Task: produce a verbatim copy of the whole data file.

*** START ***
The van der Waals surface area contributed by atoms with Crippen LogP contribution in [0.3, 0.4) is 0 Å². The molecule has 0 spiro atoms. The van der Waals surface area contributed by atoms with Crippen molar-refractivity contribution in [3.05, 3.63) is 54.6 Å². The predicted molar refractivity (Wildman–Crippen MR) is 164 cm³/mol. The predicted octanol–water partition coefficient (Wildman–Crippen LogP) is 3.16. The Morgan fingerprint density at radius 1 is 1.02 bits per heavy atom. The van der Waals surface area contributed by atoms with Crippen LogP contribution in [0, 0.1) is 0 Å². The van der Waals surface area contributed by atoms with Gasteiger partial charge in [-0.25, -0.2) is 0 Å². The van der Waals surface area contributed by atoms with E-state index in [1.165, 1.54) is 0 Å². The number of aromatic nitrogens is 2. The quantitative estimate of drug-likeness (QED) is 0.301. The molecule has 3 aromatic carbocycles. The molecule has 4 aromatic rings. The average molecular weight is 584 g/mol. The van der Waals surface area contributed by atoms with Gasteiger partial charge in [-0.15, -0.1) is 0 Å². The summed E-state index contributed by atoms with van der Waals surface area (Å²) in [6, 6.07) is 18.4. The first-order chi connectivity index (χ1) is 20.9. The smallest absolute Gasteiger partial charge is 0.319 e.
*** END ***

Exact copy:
The van der Waals surface area contributed by atoms with Crippen LogP contribution in [0.3, 0.4) is 0 Å². The molecule has 0 spiro atoms. The van der Waals surface area contributed by atoms with Crippen molar-refractivity contribution in [3.05, 3.63) is 54.6 Å². The predicted molar refractivity (Wildman–Crippen MR) is 164 cm³/mol. The predicted octanol–water partition coefficient (Wildman–Crippen LogP) is 3.16. The Morgan fingerprint density at radius 1 is 1.02 bits per heavy atom. The van der Waals surface area contributed by atoms with Crippen LogP contribution in [0, 0.1) is 0 Å². The van der Waals surface area contributed by atoms with Gasteiger partial charge in [-0.25, -0.2) is 0 Å². The van der Waals surface area contributed by atoms with E-state index in [1.165, 1.54) is 0 Å². The number of aromatic nitrogens is 2. The quantitative estimate of drug-likeness (QED) is 0.301. The molecule has 3 aromatic carbocycles. The molecule has 4 aromatic rings. The average molecular weight is 584 g/mol. The van der Waals surface area contributed by atoms with Gasteiger partial charge in [-0.15, -0.1) is 0 Å². The summed E-state index contributed by atoms with van der Waals surface area (Å²) in [6, 6.07) is 18.4. The first-order chi connectivity index (χ1) is 20.9. The smallest absolute Gasteiger partial charge is 0.319 e.